Acquisitions / Startups

MemoryWell acquired life story app Trib as it eyes more growth

Trib's video recording functionality and other offerings will be added to MemoryWell's digital history-sharing platform. The Glover Park-based startup is also working on closing a funding round.

Jay Newton-Small, founder and CEO of MemoryWell. (Courtesy photo)

Glover Park-based MemoryWell, the four-year-old company run by Jay Newton-Small, is eyeing growth and working on closing a funding round following another major milestone: acquiring life story app Trib.

MemoryWell manages a network of more than 700 journalists who interview seniors and their families to publish their stories, along with photos, music and video, on its mobile-responsive web platform. Newton-Small told that this acquisition deal (for which financial details were not disclosed) came about after she got in touch with Trib founders Jay Ashton and Charles Valentine last year to talk about the design and engineering team they worked with to create the app.

Ashton and Valentine founded Trib in 2019 as a storytelling app that makes it easy for generations of family members to privately share their unique stories with one another.

“Charles and I had been connected through a few mutual acquaintances and Jay and I actually went to school together back in the day. As they were testing the app with a select group of families, they were exploring ways to maximize the impact of their app and we reconnected,” Newton Small told “They loved MemoryWell’s mission and felt an acquisition was the best way to launch to an audience who could meaningfully benefit.”

The three tech startup founders had already decided that a partnership of some sort would be best to accomplish their goals once the coronavirus pandemic hit. Trib’s functionality and offerings will be additives to MemoryWell’s platform, including the ability to record video directly within the app and other fun gamification features.

Trib’s app “will facilitate more DIY story formation on our site, which we love as we’re helping connect families separated from elder loved ones during this era of COVID [through] intergenerational storytelling,” she said.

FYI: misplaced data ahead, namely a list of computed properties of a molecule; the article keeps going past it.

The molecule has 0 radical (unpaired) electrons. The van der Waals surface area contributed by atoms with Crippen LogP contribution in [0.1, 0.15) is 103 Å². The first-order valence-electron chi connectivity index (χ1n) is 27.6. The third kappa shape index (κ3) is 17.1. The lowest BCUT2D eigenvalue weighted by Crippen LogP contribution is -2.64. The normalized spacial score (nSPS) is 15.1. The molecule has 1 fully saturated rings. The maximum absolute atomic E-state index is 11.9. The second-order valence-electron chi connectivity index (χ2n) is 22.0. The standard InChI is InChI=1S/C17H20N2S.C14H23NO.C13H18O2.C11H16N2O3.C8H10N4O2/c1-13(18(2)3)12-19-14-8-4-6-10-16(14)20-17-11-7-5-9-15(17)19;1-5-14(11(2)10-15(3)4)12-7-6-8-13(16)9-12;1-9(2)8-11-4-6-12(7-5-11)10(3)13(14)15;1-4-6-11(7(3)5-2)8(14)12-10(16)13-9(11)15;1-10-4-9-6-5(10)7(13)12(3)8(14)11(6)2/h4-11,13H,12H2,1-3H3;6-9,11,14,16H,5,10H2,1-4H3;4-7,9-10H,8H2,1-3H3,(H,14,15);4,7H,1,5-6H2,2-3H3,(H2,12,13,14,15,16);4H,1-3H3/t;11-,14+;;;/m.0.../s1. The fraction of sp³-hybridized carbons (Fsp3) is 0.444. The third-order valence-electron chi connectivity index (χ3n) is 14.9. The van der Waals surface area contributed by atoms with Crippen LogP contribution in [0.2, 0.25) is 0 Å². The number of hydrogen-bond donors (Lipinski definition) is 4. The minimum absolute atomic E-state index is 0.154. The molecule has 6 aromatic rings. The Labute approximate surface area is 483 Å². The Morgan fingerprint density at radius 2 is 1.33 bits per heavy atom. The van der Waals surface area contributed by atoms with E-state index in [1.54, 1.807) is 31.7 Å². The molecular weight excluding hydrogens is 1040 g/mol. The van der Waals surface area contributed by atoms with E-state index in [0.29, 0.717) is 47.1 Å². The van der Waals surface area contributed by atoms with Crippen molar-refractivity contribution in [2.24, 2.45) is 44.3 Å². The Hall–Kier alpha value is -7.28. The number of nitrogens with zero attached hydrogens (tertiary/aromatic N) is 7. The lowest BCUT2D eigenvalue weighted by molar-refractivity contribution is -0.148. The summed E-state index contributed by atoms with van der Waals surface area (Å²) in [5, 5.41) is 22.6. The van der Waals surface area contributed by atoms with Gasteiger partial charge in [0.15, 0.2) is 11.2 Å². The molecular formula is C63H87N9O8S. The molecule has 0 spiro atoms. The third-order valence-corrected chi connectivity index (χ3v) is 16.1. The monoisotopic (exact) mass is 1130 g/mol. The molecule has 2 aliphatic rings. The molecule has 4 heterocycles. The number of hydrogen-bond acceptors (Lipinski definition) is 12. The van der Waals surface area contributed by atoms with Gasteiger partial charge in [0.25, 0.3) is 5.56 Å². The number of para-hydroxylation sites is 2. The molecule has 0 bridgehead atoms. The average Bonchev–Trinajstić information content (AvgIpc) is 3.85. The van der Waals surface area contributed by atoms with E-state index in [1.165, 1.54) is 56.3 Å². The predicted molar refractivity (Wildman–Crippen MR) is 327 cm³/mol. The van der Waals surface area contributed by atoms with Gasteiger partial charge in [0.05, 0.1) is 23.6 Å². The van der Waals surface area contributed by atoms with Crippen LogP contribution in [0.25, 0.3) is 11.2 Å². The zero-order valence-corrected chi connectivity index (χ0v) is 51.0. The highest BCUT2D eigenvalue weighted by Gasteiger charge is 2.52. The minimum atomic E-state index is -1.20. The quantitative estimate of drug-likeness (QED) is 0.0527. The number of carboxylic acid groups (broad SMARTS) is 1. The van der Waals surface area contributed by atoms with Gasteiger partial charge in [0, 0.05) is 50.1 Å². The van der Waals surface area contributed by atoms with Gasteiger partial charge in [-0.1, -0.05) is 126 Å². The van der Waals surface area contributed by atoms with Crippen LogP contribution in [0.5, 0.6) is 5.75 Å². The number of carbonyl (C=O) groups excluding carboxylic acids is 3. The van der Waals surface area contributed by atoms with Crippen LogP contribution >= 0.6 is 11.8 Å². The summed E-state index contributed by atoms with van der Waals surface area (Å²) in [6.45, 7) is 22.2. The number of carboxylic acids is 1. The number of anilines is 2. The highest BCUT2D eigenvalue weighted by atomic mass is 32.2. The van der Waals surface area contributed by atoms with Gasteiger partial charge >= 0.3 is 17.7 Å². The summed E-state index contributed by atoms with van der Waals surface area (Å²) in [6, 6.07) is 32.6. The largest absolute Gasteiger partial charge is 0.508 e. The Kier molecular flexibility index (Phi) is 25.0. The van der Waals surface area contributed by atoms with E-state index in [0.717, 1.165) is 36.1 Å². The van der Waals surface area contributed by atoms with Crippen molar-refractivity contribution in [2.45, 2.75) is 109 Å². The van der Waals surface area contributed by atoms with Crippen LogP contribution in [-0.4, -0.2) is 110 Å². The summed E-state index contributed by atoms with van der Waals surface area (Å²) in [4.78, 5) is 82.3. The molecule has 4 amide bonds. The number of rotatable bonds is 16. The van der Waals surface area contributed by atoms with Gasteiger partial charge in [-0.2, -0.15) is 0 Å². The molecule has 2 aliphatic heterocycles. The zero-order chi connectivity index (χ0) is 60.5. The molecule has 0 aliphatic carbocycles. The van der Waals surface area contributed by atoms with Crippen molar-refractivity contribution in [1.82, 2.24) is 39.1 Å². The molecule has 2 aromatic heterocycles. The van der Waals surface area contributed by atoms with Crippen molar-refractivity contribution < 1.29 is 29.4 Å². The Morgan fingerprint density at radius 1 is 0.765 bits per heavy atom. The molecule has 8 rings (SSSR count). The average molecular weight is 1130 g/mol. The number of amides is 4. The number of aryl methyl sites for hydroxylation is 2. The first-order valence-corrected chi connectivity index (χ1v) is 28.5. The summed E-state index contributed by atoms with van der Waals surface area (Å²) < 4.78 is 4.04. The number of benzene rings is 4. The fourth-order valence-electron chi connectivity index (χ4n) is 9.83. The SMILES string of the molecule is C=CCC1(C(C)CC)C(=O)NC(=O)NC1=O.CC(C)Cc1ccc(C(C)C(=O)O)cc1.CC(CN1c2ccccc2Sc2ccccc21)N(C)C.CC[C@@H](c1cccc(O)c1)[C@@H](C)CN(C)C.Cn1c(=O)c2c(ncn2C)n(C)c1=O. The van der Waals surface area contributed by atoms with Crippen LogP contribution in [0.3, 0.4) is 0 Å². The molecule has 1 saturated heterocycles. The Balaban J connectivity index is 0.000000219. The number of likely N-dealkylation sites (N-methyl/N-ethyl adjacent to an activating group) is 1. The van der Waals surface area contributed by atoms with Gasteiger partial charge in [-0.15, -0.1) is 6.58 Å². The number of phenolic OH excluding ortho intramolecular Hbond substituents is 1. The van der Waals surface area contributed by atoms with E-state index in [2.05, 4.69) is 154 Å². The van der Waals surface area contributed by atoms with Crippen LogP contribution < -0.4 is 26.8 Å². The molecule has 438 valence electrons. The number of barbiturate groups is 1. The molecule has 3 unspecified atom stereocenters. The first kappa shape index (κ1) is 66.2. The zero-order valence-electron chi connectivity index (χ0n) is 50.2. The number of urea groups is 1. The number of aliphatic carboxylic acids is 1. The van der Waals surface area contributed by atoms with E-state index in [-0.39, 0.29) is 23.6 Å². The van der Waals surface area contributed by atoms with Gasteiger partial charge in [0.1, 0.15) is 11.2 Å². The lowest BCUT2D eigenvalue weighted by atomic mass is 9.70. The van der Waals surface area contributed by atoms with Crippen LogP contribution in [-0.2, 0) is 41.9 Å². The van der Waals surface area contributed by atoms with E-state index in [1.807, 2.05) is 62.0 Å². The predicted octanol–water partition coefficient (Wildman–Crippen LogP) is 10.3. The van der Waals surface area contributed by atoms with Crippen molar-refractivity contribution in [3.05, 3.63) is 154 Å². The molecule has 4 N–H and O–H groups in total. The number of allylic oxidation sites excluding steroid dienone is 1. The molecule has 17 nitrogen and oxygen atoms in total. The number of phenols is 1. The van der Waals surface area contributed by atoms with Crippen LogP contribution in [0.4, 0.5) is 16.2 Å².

Back in March, as a response to the pandemic, MemoryWell began offering its digital timelines product free of charge for families seeking to use this time to create digital family history projects. Newton-Small said the company saw a 400% increase in new timeline formation, and gained some consumer feedback from new users who are looking for those offerings MemoryWell will be adding from Trib.

With this acquisition, Ashton and Valentine are joining MemoryWell in advisory roles for a year, and Newton-Small said she hopes to keep them on full time pending that funding raise. MemoryWell currently has a team of three full-time employees, three part-time employees and a catalogue of freelance writers using its platform.

As far as other company updates, MemoryWell is in week four of Techstars’ Future of Longevity Accelerator, and Newton-Small said she’s exhausted from the intensive program — in a good way. This new program providing support for elder care innovators welcomed 10 companies, seven of which were founded by women, to the inaugural cohort. MemoryWell also recently launched a partnership with the Hospice of Washington County, which grants patients and their families access to MemoryWell’s network of journalists to curate their own digital stories.


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